Author of “The Immortal Life of Henrietta Lacks” visits UMKC

Hiral Patel

The Division of Diversity and Inclusion at UMKC collaborated with UMKC Libraries and the School of Medicine to hold its 5th annual Social Justice Book Lecture Thursday, Nov. 13, in Pierson Auditorium.

The Lecture featured “The Immortal Life of Henrietta Lacks,” a non-fiction book by bestselling author Rebecca SklootThe book centers around a poor, black woman living with cancer in the 1950s. After she sought treatment at Johns Hopkins Hospital, a nurse took a sample of her tumor and sent it elsewhere in the building, to a man named George Guy, for research. Guy was the head of tissue culture research at Johns Hopkins. Unlike previous samples from other patients, Lacks’ cells grew rapidly. Now known as HeLa cells, they were then sent around the world for research. Lacks and her family did not know about this. The social injustice in this matter is that her cells were being used for research without permission, regardless of the intent to positively impact peoples’ lives.

Susan Wilson, Vice Chancellor of the Division of Diversity and Inclusion, started the book lecture.

“In this book, Ms. Skloot pricks our consciousness and forces us to consider issues of race, class and medical ethics,” Wilson said.

The Reach Healthcare Foundation was a partner in the event. Dr. William Moore, Vice President of Program and Evaluation for the foundation, was present at the book lecture.

“Dr. Moore is the principal architect of the Reach Foundation’s Rural Health Initiative, designed to improve access to care in three rural counties in Kansas and Missouri,” Wilson said. “Dr. Moore has spent the entirety of his career working with and for children and families who are reliant on the systems of care and education that are often substandard and, at their worst, inequitable and damaging.”

Moore spoke about the book.

“It [‘The Immortal Life of Henrietta Lacks’] was frustrating, disappointing, heartbreaking and in so many ways, powerful,” Moore said. “It tells the story in lessons that we all can benefit about how individuals living in poverty intersect with their healthcare systems.”

Moore then introduced Skloot, who began by talking about how Lacks’ cells were distributed around the world.

“George Guy, along with scientists all around the world, had been trying to grow human cells outside the body, and it had never worked. … For reasons that remain a mystery until recently, Henrietta’s cells never died,” Skloot said.

Skloot said that Guy contacted other scientists to let them know what was happening with Lacks’ cells. The other scientists asked for samples to grow in their own laboratories.

“George Guy would send these vials of HeLa cells. … [He] would go to airports and find a flight attendant or pilot that would be going to whatever town the cells needed to go to,” Skloot said.

Guy would ask them to take the vials with them. At the other end of the flight, scientists would be waiting to collect the samples.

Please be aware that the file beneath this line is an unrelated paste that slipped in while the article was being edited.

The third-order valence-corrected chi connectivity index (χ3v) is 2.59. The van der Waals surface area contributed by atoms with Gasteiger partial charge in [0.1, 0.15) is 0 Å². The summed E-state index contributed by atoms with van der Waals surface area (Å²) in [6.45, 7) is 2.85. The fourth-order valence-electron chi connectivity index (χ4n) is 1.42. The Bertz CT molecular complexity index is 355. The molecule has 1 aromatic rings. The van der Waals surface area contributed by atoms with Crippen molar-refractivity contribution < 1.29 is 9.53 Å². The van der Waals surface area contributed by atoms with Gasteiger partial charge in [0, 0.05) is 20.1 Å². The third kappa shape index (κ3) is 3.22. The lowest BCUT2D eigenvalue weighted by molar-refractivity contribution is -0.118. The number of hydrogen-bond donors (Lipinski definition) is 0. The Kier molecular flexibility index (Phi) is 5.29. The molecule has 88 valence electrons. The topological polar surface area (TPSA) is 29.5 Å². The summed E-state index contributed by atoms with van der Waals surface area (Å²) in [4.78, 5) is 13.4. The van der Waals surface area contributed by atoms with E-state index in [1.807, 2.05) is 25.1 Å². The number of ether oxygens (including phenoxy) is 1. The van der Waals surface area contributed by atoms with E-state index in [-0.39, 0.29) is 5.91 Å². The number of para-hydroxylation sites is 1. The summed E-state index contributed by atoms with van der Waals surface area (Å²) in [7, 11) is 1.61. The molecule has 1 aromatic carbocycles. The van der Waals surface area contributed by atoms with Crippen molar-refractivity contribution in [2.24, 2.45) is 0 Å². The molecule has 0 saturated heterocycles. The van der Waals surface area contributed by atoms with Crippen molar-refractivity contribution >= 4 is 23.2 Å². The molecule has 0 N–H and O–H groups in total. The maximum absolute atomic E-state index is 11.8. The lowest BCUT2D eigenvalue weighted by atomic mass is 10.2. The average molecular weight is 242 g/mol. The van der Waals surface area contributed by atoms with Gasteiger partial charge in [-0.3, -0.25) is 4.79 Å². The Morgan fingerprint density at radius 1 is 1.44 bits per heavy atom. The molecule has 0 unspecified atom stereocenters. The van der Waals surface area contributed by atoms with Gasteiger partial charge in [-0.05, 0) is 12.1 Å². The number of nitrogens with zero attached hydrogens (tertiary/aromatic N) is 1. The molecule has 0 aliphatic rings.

The number of cells created total about 35 metric tons.

Skloot talked about how Lacks’ family did not know about the cells being used around the world. The family was contacted about a decade later to find more information on the cells. The scientist that first contacted the family wanted to test Lacks’ children to see if they had the same cancer that she had. The family was confused, especially due to their lack of scientific understanding.

“David Lacks [Henrietta Lacks’ husband] and all of his children just didn’t have a basic education. His kids were deaf and hard of hearing, and their teachers never realized it. So they went through all of school without really learning the lessons that they were being taught,” Skloot said. “But they also didn’t really grow up in a culture where it was okay to ask a lot of questions, particularly to people that were in authority.”

Skloot mentioned that a few months before the scientists contacted the Lacks family, the Tuskegee syphilis studies had hit the press.

“This was one of the most unethical research studies ever done in the United States. Hundreds of black men who had syphilis were studied to see how syphilis killed you. They weren’t treated even though treatment was available,” Skloot said.

This was the largest social injustice topic of the time. David Lacks considered everything that was happening with these syphilis studies and connected them with the scientists wanting samples of his children’s DNA. Thus, David Lacks originally thought his children were being preventively tested for cancer.

Soon enough, David Lacks and his children realized that researchers just wanted more samples to get a better understanding of HeLa cells. This is the point when people begin to question whether it is ethical to be using Henrietta Lacks’ cells for the world to benefit, or if they should have received permission from her or her family first.

This is a tough topic for the Lacks family, especially because they are deeply spiritual. Keeping her cells alive makes them believe that she is not resting in peace.

The book lecture ended with a question-and-answer session and a book signing.